Simulation of Mobile Robots with Unity and ROS : A Case-Study and a Comparison with Gazebo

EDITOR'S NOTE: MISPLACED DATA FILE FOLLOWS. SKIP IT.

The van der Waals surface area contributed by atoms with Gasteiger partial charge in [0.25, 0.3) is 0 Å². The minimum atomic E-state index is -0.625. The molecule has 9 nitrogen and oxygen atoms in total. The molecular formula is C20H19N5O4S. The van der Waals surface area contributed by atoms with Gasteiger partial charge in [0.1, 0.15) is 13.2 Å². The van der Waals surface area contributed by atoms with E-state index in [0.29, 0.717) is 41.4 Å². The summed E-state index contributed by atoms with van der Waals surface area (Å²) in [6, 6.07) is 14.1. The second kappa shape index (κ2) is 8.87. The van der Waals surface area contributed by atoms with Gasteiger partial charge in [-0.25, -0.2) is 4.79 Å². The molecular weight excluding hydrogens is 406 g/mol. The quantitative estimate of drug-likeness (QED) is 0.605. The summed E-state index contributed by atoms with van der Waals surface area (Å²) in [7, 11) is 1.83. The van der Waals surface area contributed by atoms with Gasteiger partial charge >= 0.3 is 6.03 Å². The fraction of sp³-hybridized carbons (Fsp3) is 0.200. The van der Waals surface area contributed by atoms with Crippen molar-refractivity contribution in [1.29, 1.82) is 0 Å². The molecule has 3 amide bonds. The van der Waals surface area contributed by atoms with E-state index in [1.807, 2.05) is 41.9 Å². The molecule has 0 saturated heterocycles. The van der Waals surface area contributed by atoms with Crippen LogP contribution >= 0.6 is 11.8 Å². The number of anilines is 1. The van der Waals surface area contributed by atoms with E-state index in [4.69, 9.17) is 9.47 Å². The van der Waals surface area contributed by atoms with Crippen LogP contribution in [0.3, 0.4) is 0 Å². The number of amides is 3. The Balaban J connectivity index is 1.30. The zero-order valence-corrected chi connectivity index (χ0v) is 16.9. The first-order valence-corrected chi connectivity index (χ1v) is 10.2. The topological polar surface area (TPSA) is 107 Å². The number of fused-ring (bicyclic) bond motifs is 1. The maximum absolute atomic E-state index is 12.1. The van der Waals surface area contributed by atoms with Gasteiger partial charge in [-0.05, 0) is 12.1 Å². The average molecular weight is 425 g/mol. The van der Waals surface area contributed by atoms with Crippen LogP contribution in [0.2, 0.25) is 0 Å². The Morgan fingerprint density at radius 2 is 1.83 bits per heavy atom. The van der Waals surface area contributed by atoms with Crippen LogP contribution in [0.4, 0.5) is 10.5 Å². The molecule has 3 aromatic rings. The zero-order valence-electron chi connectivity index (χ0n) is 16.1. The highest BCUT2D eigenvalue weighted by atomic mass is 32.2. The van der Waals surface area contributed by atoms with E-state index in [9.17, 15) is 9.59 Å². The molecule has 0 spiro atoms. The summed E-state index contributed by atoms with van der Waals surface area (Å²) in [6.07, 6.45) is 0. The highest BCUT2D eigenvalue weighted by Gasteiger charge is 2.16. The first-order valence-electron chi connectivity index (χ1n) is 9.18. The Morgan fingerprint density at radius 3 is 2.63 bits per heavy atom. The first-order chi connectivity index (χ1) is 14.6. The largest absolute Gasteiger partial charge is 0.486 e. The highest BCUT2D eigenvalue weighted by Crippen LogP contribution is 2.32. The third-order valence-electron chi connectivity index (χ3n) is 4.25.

Abstract: Simulation software is becoming an increasingly important tool for automation systems both in industry and research. Within the field of mobile robotics, it is used to evaluate the performance of robots regarding localization, motion planning and control. In order to evaluate the performance of a mobile robot based on a simulation, the simulation must be of sufficient precision and accuracy. A commonly used middleware in robotics with increasing usage and importance is ROS (Robot Operating System). The community and the amount of robots in industry and research that are using ROS is growing. In the ROS community, the built-in simulator Gazebo is most often used for simulating purposes. Apart from Gazebo, popular game engines, like Unity, shift more in the focus of researchers for simulating robots. Those engines provide high capabilities in customized visualisations of simulations, the user interface and for example additional plugins for machine learning. Simultaneously, the physics engines which calculate the physical behaviour of objects in regard to their environment in those game engines are improving their performance. The performance of Unity as a simulatorin the ROS environment should be tested in this thesis work. While testing the performance of the simulator, its ability to adapt to different scenarios and applications should be rated. For that purpose, benchmarks were created and the results were compared to reality and Gazebo. The simulations in Unity could depict the basic behaviour of mobile robots for varying circumstances. The simulation for the specific setup in Unity was more detailed and closer to reality than the simulation in Gazebo. A major influence for that result was a non-existing controller for the wheels in Gazebo. Quantitative benchmarks showed a similar behaviour to reality in the Unity simulations. The results were highly dependent on the friction values and other simulation parameters. With the chosen setup, Unity showed systematic and nonsystematic errors in the end-position of predefined paths. A SLAM case study presented the possibility to use Unity in combination with SLAM algorithms on ROS. It was possible to implement other algorithms and simulate required sensors for data acquisition in Unity. Overall, Unity was rated to be suitable for the simulation of mobile robots in robotics research if no accurate simulation of the robots' properties is needed. Of major importance when conducting simulations with mobile robots in Unity are the used robot model and the chosen parameters in the simulation. Only if the robot model is validated, the results can be judged accordingly. To reduce the effect of the parameter settings in Unity on the results, no setups to solely examine the robot's hardware should be chosen. Instead, the simulations can be used for testing, improving and evaluating control algorithms on the robot. A huge opportunity is seen in the usage of automatically and synthetically generated simulation data for teaching deep learning algorithms.
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